What Is Staking Cryptocurrency Coins?

Leave cash in a savings account for a while, and you should generate more money in the form of interest. Stake cryptocurrency by locking it in a crypto wallet, and you could end up with more coins.

Staking coins could be the answer to crypto’s emerging environmental, security, and centralization problems. Let’s take a look at how staking coins works, and what implications it could have for the world of crypto.

Achieving Consensus

Cryptocurrency transactions derive their legitimacy from consensus. As cryptocurrencies are anonymous and decentralized, users need to know that their crypto balances are accurate and their transactions are valid.

Crypto transactions are bundled up in blocks that form part of a blockchain. A block is only valid if users on the chain agree that it is. A block’s validity, donc, depends on a consensus among users.

The method used to reach a consensus is called a “consensus protocol” (or “consensus algorithm”). A consensus protocol is designed to reduce the possibility of double-spending, fraudulent activity, and other security issues. It is a way for users to ensure they can trust that no bad actor has influenced the blockchain.

The original type of consensus protocol in crypto, used by Bitcoin, is known as the “proof-of-work” protocol. Staking coins is done on a different type of protocol, known as “proof-of-stake”.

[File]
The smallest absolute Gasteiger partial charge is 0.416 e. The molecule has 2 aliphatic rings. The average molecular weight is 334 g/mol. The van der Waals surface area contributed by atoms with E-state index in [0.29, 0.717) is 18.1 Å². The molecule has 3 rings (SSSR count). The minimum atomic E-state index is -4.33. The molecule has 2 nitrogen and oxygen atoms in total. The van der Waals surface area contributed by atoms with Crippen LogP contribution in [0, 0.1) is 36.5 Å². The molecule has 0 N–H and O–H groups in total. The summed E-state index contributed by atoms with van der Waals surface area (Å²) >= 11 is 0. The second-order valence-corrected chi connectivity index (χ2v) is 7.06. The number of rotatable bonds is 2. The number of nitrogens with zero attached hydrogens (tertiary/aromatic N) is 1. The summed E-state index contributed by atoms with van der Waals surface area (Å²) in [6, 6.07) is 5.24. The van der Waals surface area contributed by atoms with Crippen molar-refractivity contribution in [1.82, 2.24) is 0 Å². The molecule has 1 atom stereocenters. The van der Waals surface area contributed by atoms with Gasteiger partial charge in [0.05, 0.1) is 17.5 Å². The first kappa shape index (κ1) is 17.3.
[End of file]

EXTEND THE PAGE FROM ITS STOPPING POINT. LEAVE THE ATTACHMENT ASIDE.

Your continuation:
To understand how staking works, it’s important to understand the difference between the proof-of-work and proof-of-stake protocols.

Proof-of-Work

New blocks in a blockchain must be validated. The proof-of-work protocol validates the transactions in a new block through the solving of mathematical puzzles.

The users solving these puzzles are known as “miners”. Miners earn cryptocurrency, and they also create new coins.

The puzzles used to verify crypto transactions are very difficult to solve. Finding a solution is a matter of trial-and-error. This inevitably takes a lot of attempts, and usually involves powerful computers undertaking a huge number of calculations.

The greater the number of attempts a miner makes at a puzzle, the more likely they are to be able to solve it. But the puzzles get increasingly difficult as the blockchain grows, and so miners are motivated to dedicate more and more resources to solving them. This process is very power-hungry and can require enormous expense.

Once a miner solves a problem, they must show the solution to their peers. This is proof of their work.

Checking whether a solution is correct is much easier than discovering it. A consensus is achieved once all network nodes (utilisateurs) agree on the validity of a block. When the new block is verified, the successful miner is rewarded — in newly-minted cryptocurrency or transaction fees.

Everyone has a copy of the public transaction ledger and can check proof-of-work. There is no need for two parties transacting in crypto to trust one another in the conventional sense, and thus no need for a trusted third-party, such as a bank, to facilitate transactions.

Proof-of-Stake

To earn crypto using proof-of-stake, you don’t need to solve any complex math problems.